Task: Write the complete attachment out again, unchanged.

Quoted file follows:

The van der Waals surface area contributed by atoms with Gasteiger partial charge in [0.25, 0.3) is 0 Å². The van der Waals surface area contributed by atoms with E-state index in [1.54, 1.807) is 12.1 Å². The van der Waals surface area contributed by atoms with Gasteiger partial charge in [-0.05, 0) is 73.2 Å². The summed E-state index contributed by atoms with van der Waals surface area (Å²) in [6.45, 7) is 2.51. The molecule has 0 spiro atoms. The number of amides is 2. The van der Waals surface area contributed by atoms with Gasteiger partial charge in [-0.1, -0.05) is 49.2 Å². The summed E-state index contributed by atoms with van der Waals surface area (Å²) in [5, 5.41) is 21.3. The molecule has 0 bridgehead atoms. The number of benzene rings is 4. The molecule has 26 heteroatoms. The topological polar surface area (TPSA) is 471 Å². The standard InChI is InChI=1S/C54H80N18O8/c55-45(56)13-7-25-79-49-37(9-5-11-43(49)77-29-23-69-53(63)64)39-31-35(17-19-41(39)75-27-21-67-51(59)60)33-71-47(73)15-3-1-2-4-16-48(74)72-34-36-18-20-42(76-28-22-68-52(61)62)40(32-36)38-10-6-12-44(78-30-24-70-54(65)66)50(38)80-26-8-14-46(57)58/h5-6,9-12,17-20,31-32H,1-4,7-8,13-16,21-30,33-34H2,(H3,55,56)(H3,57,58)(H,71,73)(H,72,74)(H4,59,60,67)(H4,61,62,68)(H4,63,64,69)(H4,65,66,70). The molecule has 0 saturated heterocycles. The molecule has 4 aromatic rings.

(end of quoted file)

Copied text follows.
The van der Waals surface area contributed by atoms with Gasteiger partial charge in [0.25, 0.3) is 0 Å². The van der Waals surface area contributed by atoms with E-state index in [1.54, 1.807) is 12.1 Å². The van der Waals surface area contributed by atoms with Gasteiger partial charge in [-0.05, 0) is 73.2 Å². The summed E-state index contributed by atoms with van der Waals surface area (Å²) in [6.45, 7) is 2.51. The molecule has 0 spiro atoms. The number of amides is 2. The van der Waals surface area contributed by atoms with Gasteiger partial charge in [-0.1, -0.05) is 49.2 Å². The summed E-state index contributed by atoms with van der Waals surface area (Å²) in [5, 5.41) is 21.3. The molecule has 0 bridgehead atoms. The number of benzene rings is 4. The molecule has 26 heteroatoms. The topological polar surface area (TPSA) is 471 Å². The standard InChI is InChI=1S/C54H80N18O8/c55-45(56)13-7-25-79-49-37(9-5-11-43(49)77-29-23-69-53(63)64)39-31-35(17-19-41(39)75-27-21-67-51(59)60)33-71-47(73)15-3-1-2-4-16-48(74)72-34-36-18-20-42(76-28-22-68-52(61)62)40(32-36)38-10-6-12-44(78-30-24-70-54(65)66)50(38)80-26-8-14-46(57)58/h5-6,9-12,17-20,31-32H,1-4,7-8,13-16,21-30,33-34H2,(H3,55,56)(H3,57,58)(H,71,73)(H,72,74)(H4,59,60,67)(H4,61,62,68)(H4,63,64,69)(H4,65,66,70). The molecule has 0 saturated heterocycles. The molecule has 4 aromatic rings.